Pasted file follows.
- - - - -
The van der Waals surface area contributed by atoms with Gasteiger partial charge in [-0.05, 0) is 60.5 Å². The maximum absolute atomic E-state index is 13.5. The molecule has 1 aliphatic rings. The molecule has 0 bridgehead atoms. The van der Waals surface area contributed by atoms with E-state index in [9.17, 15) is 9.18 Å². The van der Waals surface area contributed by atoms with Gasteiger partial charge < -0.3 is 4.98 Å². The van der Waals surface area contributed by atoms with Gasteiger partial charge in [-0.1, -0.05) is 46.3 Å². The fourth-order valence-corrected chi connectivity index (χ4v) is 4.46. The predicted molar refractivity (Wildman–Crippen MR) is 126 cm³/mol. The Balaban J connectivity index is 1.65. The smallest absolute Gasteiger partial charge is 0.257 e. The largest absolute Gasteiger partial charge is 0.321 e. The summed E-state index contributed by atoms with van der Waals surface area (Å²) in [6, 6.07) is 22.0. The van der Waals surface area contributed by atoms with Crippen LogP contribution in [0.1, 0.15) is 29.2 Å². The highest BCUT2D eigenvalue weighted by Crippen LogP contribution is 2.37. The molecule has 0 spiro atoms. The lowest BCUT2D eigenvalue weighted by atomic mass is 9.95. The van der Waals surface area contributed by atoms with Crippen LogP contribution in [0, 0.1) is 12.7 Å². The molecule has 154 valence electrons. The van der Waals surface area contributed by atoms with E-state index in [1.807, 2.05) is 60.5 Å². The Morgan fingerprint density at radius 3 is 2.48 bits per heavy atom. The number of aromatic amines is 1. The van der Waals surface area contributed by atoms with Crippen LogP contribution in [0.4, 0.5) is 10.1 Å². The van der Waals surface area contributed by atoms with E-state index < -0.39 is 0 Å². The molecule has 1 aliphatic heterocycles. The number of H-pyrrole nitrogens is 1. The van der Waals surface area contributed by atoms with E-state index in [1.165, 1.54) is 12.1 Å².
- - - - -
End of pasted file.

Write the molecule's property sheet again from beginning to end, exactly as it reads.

The van der Waals surface area contributed by atoms with Gasteiger partial charge in [-0.05, 0) is 60.5 Å². The maximum absolute atomic E-state index is 13.5. The molecule has 1 aliphatic rings. The molecule has 0 bridgehead atoms. The van der Waals surface area contributed by atoms with E-state index in [9.17, 15) is 9.18 Å². The van der Waals surface area contributed by atoms with Gasteiger partial charge < -0.3 is 4.98 Å². The van der Waals surface area contributed by atoms with Gasteiger partial charge in [-0.1, -0.05) is 46.3 Å². The fourth-order valence-corrected chi connectivity index (χ4v) is 4.46. The predicted molar refractivity (Wildman–Crippen MR) is 126 cm³/mol. The Balaban J connectivity index is 1.65. The smallest absolute Gasteiger partial charge is 0.257 e. The largest absolute Gasteiger partial charge is 0.321 e. The summed E-state index contributed by atoms with van der Waals surface area (Å²) in [6, 6.07) is 22.0. The van der Waals surface area contributed by atoms with Crippen LogP contribution in [0.1, 0.15) is 29.2 Å². The highest BCUT2D eigenvalue weighted by Crippen LogP contribution is 2.37. The molecule has 0 spiro atoms. The lowest BCUT2D eigenvalue weighted by atomic mass is 9.95. The van der Waals surface area contributed by atoms with Crippen LogP contribution in [0, 0.1) is 12.7 Å². The molecule has 154 valence electrons. The van der Waals surface area contributed by atoms with E-state index in [1.807, 2.05) is 60.5 Å². The Morgan fingerprint density at radius 3 is 2.48 bits per heavy atom. The number of aromatic amines is 1. The van der Waals surface area contributed by atoms with Crippen LogP contribution in [0.4, 0.5) is 10.1 Å². The van der Waals surface area contributed by atoms with E-state index < -0.39 is 0 Å². The molecule has 1 aliphatic heterocycles. The number of H-pyrrole nitrogens is 1. The van der Waals surface area contributed by atoms with E-state index in [1.165, 1.54) is 12.1 Å².